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"Latinxs learn to be – and sound like – themselves in highly studied ways”

CCSRE Faculty Research Fellow, Jonathan Rosa, presents his new book at a recent Chautauqua event.

May 29 2018

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In the News

On Jonathan Rosa's Looking Like a Language, Sounding Like a Race

by Zion Mengesha

It is often assumed that English is the official language of the United States. It isn’t. In fact, there is no official language. In 2008, the Linguistics Society of America issued an official opposition to the “English Only” movement, a campaign to attach an official language amendment to the US Constitution. The LSA oppositional statement reads, "The English language in America is not threatened.” By what or whom does the English language feel threatened? And how can a language be threatened? Linguistically, we have accounts of what a threatened language is — a language that is no longer transmitted intergenerationally, from parents to children. By all accounts the English language is not threatened.

 

At a recent Chautauqua event at the Research Institute of CCSRE, Jonathan Rosa, linguistic anthropologist and Faculty Research fellow at the Center, presented his forthcoming book Looking Like a Language, Sounding Like a Race. In it, Rosa reveals how the “threat” was never linguistic at all. Rather, these ideas of threat, which aren’t based in linguistic facts, are reproducing ideas of threat in a non-linguistic sense. Rosa reveals how a construction of Latinx communicative practices exists in advance of any actual language practices. In effect, “raciolinguistic ideologies produce racialized speaking subjects who are constructed as linguistically deviant even when engaging in linguistic practices positioned as normative or innovative by privileged white subjects” (Flores and Rosa, 2015: 150).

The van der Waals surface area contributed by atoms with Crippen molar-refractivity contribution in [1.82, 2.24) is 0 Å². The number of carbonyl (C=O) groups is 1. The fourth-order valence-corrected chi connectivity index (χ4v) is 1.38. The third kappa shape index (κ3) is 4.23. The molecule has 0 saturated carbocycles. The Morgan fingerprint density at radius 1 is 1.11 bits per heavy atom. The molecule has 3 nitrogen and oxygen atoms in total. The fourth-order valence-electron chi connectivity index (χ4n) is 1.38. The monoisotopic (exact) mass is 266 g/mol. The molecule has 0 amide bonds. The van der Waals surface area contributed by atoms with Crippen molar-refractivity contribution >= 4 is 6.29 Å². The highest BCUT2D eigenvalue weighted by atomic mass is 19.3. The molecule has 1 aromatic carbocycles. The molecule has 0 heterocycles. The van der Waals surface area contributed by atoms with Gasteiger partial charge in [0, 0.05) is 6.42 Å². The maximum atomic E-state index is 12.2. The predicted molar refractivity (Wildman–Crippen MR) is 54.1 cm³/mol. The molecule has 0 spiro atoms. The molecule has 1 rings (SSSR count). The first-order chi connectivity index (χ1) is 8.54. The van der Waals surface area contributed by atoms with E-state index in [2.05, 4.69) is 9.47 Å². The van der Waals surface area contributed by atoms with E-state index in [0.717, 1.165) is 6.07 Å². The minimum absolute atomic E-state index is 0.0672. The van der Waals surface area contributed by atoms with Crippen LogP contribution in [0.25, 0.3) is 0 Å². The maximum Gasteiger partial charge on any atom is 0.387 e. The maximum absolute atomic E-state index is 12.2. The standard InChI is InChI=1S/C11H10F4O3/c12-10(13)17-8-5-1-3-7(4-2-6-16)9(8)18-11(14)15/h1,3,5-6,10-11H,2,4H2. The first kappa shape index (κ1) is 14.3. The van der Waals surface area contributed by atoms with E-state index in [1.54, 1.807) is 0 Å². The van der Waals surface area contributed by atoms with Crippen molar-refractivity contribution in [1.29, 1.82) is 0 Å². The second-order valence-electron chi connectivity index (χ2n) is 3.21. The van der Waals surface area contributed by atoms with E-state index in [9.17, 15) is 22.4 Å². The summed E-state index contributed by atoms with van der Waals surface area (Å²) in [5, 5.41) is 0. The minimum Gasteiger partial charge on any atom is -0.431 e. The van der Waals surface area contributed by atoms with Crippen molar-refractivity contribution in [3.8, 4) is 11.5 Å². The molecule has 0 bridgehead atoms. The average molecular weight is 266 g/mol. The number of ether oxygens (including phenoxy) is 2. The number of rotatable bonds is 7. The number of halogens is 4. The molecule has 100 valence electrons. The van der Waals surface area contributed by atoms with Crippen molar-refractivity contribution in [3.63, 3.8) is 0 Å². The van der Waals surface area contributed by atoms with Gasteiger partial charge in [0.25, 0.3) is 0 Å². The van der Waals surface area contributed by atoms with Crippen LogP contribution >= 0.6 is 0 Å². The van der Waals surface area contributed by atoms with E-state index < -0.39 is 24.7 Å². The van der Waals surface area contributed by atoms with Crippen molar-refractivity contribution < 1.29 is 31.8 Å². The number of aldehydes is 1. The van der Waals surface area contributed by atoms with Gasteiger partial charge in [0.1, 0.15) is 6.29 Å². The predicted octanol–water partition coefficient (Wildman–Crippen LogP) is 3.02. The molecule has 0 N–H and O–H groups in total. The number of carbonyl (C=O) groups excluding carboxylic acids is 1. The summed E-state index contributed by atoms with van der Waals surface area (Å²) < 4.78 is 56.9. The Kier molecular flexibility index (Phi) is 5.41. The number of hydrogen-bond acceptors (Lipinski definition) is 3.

In a current US census debate, questions surround the designation of Latino as an ethnic group – a group that is problematically imagined as an intermediary “brown” population located between Blackness and whiteness, further reifying a racial spectrum. The geopolitical imaginary of Latinxs is manufactured such that, Latinxs are framed as optimistic about the future, but they are also problematically construed as a community struggling with gangs, teen pregnancy, and educational underachievement. It is through these axes of differentiation (Gal, 2012) that, Rosa says, “Latinxs learn to be – and sound like – themselves in highly studied ways.”

Rosa strikingly reveals an imagined linguistic spectrum, that is tied to the racial spectrum, from English-speaking to languageless: Latinxs are ethnolinguistically construed as “languageless” in schools. This linguistic spectrum is superficial, as Flores and Nelson (2015) note, “concepts such as monolingualism and bilingualism are limited in their ability to capture these students’ everyday language practices’ (p. 233). Hence, categories such as English language learners, long-term English language learners, and standard English learners are made to classify people who are typically migrants or immigrants, as deficient. But why are people classified as if something is wrong with them, when these designations really discuss language practices? Rosa says that, from a raciolinguistic perspective, these groups can be seen as occupying ‘others’ framed as deficient regardless of the language practices in which they engage. For this reason, he brilliantly shifts vantage points from languageless objects to listening subjects.